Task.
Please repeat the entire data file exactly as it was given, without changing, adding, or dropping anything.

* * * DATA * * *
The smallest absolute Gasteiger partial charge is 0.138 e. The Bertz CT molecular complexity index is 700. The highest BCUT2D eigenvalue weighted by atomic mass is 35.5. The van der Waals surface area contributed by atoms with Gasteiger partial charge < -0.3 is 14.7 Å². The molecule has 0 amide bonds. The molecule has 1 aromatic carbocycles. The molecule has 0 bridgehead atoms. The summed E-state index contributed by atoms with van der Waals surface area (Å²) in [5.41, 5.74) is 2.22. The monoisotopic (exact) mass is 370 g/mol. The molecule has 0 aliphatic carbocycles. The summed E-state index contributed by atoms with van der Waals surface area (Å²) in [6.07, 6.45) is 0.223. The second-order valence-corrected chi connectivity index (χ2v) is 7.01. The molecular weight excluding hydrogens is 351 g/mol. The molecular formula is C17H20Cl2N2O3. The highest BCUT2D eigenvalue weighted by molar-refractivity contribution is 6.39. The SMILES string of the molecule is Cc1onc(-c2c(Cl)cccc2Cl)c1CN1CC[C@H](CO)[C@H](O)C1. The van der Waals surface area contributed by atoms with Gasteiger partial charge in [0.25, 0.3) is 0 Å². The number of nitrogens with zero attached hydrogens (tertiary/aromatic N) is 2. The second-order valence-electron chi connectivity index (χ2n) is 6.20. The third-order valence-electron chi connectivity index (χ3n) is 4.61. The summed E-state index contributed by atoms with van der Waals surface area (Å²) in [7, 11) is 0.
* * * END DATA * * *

The smallest absolute Gasteiger partial charge is 0.138 e. The Bertz CT molecular complexity index is 700. The highest BCUT2D eigenvalue weighted by atomic mass is 35.5. The van der Waals surface area contributed by atoms with Gasteiger partial charge < -0.3 is 14.7 Å². The molecule has 0 amide bonds. The molecule has 1 aromatic carbocycles. The molecule has 0 bridgehead atoms. The summed E-state index contributed by atoms with van der Waals surface area (Å²) in [5.41, 5.74) is 2.22. The monoisotopic (exact) mass is 370 g/mol. The molecule has 0 aliphatic carbocycles. The summed E-state index contributed by atoms with van der Waals surface area (Å²) in [6.07, 6.45) is 0.223. The second-order valence-corrected chi connectivity index (χ2v) is 7.01. The molecular weight excluding hydrogens is 351 g/mol. The molecular formula is C17H20Cl2N2O3. The highest BCUT2D eigenvalue weighted by molar-refractivity contribution is 6.39. The SMILES string of the molecule is Cc1onc(-c2c(Cl)cccc2Cl)c1CN1CC[C@H](CO)[C@H](O)C1. The van der Waals surface area contributed by atoms with Gasteiger partial charge in [0.25, 0.3) is 0 Å². The number of nitrogens with zero attached hydrogens (tertiary/aromatic N) is 2. The second-order valence-electron chi connectivity index (χ2n) is 6.20. The third-order valence-electron chi connectivity index (χ3n) is 4.61. The summed E-state index contributed by atoms with van der Waals surface area (Å²) in [7, 11) is 0.